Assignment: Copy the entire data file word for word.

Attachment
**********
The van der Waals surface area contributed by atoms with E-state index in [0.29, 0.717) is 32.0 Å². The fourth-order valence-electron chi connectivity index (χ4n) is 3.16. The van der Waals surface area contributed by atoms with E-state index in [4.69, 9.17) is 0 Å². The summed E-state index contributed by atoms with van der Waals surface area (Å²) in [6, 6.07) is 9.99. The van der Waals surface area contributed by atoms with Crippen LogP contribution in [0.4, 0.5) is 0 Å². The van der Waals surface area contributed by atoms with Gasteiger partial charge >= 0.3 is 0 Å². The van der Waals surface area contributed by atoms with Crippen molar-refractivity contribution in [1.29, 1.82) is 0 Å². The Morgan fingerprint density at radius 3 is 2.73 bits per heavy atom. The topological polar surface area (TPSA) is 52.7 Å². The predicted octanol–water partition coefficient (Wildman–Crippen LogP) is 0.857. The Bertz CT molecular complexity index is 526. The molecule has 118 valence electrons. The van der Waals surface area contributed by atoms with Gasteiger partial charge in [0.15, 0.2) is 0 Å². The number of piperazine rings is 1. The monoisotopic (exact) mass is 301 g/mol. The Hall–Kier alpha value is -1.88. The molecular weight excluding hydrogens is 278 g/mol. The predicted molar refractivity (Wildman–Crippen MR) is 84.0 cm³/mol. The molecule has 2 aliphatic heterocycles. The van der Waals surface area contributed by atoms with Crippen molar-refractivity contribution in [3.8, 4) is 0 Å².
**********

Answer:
The van der Waals surface area contributed by atoms with E-state index in [0.29, 0.717) is 32.0 Å². The fourth-order valence-electron chi connectivity index (χ4n) is 3.16. The van der Waals surface area contributed by atoms with E-state index in [4.69, 9.17) is 0 Å². The summed E-state index contributed by atoms with van der Waals surface area (Å²) in [6, 6.07) is 9.99. The van der Waals surface area contributed by atoms with Crippen LogP contribution in [0.4, 0.5) is 0 Å². The van der Waals surface area contributed by atoms with Gasteiger partial charge >= 0.3 is 0 Å². The van der Waals surface area contributed by atoms with Crippen molar-refractivity contribution in [1.29, 1.82) is 0 Å². The Morgan fingerprint density at radius 3 is 2.73 bits per heavy atom. The topological polar surface area (TPSA) is 52.7 Å². The predicted octanol–water partition coefficient (Wildman–Crippen LogP) is 0.857. The Bertz CT molecular complexity index is 526. The molecule has 118 valence electrons. The van der Waals surface area contributed by atoms with Gasteiger partial charge in [0.15, 0.2) is 0 Å². The number of piperazine rings is 1. The monoisotopic (exact) mass is 301 g/mol. The Hall–Kier alpha value is -1.88. The molecular weight excluding hydrogens is 278 g/mol. The predicted molar refractivity (Wildman–Crippen MR) is 84.0 cm³/mol. The molecule has 2 aliphatic heterocycles. The van der Waals surface area contributed by atoms with Crippen molar-refractivity contribution in [3.8, 4) is 0 Å².